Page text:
HAVANA, Dec.28 More than 400 species of birds have been reported from Cuba on the international platform eBird, a database specialized in bird observations, which provides real-time data on the distribution and abundance of birds on the planet.
The information about the Island was offered by Nils Navarro Pacheco, general coordinator of the I National Bird Identification Workshop for Local Observation Leaders in Cuba and main architect in the annual update of the annotated lists of Cuban birds, according to the Cinco newspaper. of September.
In the event, which took place in the province of Holguín, amateurs, photographers, protected area workers and researchers from 11 provinces participated, intending to acquire new skills in the identification and use of the eBird platform, among other topics.
As a result of improvement actions of this type, Cuba managed to exceed the number of 362 species reported for our country until a few years ago, explained the specialist.
The professor at the University of Havana, Freddy Cámara García, shared the results of research that addresses birds from the perspective of ecological tourism, a topic on which he valued the case of Cuba as notorious since observation as a hobby has always been an activity related to foreign visitors and not to natural Cubans.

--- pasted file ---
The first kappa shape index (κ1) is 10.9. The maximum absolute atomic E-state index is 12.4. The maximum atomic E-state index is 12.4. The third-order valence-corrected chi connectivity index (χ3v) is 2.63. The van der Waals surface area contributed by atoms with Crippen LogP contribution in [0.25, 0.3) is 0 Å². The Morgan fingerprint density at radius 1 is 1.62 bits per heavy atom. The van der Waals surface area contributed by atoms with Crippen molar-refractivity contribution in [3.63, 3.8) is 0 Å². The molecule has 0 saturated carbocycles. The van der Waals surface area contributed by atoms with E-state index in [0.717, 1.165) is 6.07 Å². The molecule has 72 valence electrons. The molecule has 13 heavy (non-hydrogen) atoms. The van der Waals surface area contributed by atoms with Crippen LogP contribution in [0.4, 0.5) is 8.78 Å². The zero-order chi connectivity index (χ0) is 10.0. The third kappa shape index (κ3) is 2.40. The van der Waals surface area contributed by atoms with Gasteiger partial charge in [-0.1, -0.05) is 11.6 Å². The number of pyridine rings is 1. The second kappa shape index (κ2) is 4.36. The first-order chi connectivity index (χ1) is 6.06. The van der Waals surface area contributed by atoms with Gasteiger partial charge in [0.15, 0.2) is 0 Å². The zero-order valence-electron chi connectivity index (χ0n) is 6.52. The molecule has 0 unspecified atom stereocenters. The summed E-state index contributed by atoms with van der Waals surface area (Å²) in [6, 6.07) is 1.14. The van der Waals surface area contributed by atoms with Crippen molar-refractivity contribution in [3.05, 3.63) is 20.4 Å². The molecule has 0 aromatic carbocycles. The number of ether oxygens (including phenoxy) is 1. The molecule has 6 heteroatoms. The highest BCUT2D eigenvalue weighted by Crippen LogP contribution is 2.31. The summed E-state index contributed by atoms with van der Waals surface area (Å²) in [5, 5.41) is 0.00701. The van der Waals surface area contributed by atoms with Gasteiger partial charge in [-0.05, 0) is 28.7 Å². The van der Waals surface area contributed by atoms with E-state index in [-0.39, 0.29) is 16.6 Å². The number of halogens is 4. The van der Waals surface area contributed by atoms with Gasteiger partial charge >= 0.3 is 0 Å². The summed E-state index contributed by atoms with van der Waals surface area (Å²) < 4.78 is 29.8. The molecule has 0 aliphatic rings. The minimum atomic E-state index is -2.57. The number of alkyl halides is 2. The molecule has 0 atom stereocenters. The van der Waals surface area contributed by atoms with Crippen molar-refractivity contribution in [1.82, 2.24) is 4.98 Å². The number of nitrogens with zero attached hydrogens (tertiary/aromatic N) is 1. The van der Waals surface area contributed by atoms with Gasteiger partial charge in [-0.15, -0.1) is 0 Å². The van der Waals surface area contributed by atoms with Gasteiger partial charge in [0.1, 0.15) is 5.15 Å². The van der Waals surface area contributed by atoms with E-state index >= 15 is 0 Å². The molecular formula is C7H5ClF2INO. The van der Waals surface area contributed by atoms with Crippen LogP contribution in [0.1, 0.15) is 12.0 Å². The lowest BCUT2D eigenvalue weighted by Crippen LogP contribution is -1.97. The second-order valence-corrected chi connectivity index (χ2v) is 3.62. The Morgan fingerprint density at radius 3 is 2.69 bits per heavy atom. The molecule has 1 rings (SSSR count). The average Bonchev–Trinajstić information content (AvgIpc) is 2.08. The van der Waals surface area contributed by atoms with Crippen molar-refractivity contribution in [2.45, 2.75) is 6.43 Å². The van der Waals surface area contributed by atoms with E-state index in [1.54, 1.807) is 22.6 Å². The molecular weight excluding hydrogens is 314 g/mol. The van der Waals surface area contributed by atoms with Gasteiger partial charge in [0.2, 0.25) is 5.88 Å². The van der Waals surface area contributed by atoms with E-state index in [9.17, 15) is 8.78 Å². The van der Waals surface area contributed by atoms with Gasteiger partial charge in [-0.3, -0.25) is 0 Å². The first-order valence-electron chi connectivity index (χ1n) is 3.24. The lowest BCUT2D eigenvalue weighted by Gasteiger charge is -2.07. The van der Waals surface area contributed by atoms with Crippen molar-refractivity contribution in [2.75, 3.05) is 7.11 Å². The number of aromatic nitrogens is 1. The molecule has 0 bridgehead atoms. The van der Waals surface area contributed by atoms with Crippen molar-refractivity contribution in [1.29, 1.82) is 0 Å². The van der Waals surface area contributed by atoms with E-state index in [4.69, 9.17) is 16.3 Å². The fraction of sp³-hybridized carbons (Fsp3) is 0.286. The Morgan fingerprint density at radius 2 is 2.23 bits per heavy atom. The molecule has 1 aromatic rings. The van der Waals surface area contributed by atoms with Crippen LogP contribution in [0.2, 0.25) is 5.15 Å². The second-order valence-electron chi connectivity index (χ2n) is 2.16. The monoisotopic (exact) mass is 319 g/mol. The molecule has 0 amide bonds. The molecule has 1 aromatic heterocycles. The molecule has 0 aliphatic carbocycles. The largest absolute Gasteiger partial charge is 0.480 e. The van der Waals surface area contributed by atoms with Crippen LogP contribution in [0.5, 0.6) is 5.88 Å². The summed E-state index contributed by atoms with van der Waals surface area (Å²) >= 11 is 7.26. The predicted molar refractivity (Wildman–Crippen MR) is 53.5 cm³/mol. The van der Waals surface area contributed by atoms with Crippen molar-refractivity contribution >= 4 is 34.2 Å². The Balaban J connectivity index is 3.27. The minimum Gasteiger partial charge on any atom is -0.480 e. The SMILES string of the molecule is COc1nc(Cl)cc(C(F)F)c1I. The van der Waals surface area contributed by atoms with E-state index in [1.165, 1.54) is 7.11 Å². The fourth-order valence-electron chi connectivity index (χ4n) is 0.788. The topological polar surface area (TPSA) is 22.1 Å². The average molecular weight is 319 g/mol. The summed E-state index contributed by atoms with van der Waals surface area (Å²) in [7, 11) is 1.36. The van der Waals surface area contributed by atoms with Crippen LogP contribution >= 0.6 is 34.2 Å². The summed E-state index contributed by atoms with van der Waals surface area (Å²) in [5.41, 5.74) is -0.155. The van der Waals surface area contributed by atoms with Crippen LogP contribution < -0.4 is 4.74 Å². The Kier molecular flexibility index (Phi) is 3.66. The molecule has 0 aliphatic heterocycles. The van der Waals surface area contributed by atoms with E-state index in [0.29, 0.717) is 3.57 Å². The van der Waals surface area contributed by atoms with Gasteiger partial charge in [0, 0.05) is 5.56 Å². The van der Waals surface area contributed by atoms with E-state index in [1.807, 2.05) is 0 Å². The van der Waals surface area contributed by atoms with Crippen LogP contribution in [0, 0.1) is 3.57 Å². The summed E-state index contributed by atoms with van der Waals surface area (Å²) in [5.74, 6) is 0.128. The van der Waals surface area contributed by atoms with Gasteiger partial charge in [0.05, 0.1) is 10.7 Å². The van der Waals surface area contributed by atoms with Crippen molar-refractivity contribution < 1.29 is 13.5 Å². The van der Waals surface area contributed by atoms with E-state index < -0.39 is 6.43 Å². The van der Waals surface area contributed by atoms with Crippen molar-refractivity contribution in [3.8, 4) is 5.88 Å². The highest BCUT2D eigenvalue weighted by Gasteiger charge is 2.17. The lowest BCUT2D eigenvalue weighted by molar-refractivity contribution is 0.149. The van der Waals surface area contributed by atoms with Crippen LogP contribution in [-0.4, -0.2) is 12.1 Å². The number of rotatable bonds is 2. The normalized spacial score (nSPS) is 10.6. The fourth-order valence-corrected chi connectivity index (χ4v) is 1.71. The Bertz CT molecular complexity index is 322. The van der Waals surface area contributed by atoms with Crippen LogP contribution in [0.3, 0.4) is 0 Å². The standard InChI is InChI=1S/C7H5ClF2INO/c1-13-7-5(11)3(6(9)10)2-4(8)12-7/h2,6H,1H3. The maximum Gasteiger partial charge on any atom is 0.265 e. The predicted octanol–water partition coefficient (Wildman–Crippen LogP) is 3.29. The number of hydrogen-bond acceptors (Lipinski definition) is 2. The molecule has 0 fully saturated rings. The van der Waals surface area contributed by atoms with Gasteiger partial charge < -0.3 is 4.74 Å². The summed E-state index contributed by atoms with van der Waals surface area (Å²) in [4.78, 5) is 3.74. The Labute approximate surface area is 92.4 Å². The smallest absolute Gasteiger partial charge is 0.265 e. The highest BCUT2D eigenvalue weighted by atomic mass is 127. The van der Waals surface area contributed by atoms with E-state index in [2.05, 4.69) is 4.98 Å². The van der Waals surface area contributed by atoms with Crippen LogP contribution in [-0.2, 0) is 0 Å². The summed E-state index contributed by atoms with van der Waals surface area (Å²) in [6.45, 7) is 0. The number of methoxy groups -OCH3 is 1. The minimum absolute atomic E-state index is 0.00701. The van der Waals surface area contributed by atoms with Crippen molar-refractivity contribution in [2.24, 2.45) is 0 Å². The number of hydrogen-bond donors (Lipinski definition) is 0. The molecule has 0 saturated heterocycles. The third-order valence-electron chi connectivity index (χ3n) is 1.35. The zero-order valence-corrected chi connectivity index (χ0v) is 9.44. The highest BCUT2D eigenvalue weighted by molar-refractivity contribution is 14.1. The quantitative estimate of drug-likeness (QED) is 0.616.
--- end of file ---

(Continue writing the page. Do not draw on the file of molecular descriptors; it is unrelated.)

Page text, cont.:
He added that between 20 and 40% of international tourists arrive interested in the appreciation of some form of wildlife, which is why the so-called hotspots or hot spots have been detected in the country, where a greater number can be found. of species so that tourism has quick access to them.
However, many “silent zones” currently prevail, that is, those where records have been poor, but where valuable birds can still be found. Therein lies the importance of local observers in each territory, according to what he revealed in the workshop.
As part of the event, the Big Year/Big Year Cuba 2024 was launched, as part of which a friendly competition is carried out between observers to collect records in each region of the country, which can impact the design of better conservation strategies.